Go here to buy it online if you can't get it locally: http://www.luzianne.com/try-me-sauces-a ... m-123.html

That site is the distribution point from the manufacturer, not some grossly inflated middle man. Of course one bottle will be expensive to ship, but this is the best deal I have found (and they don't force you into three, six, or twelve bottle purchases). So you can actually buy one of each of several kinds and save on shipping since the big hit is on the first item and additional items are only small increments.

Oh, and they have many other products besides the Try Me sauces: http://www.luzianne.com/ourproducts.php

Note: I can't speak to how good their other prices are since I didn't compare those in much depth, but it seems like they are at least competitive if not better than most. So at least look at these before buying elsewhere and you may save some bucks.
Eating meat is murder.....mmmm, tasty, tasty murder.
PETA = People Eating Tasty Animals

Post Tue Feb 09, 2010 1:25 pm
CharredGriller User avatar
BBQ Deputy
BBQ Deputy

Posts: 5865
Location: Central Alberta, Canada
Fortunately my local supermarkets all stock Tiger Sauce. It's great stuff and I keep a bottle or two at hand at all times. Definitely worth trying if you haven't already - and so are some of the other sauces under the Try Me brand.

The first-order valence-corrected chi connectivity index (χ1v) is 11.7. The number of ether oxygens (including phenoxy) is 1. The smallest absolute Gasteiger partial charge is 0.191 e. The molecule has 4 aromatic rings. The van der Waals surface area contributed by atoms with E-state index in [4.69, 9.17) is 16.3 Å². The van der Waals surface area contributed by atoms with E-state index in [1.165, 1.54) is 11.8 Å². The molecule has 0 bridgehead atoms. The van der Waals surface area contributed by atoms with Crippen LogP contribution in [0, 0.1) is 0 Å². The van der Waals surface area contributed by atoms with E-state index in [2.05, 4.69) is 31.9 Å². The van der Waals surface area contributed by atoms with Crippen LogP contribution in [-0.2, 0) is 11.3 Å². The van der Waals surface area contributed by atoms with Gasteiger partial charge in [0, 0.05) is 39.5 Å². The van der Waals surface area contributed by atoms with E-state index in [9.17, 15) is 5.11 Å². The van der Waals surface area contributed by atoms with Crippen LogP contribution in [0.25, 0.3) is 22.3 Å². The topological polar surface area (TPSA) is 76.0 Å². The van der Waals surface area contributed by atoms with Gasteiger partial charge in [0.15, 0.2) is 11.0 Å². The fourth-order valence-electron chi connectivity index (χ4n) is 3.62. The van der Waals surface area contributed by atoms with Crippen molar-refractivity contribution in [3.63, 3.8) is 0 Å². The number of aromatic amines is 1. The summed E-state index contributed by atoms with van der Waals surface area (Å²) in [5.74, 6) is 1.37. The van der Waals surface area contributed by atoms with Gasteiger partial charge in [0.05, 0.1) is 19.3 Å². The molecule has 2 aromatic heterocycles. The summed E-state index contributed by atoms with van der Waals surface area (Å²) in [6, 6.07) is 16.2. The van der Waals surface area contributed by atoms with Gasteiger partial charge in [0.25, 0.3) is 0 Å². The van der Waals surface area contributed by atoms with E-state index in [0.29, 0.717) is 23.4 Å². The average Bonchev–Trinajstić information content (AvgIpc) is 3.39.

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Post Tue Feb 09, 2010 1:26 pm
Tosprops medium
medium

Posts: 111
Location: Fredericksburg, VA

Someone mentioned the other day that they like TS on popcorn. I never thought about putting hot sauce on popcorn. Seems like it would be too messy besides the other side effects.
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Post Wed Feb 10, 2010 3:04 pm
MitchSchaft medium-well
medium-well

Posts: 227
Location: Bartlett, TN
Excellent job!
But I shy away from the manmade "butter". I will never buy margarine.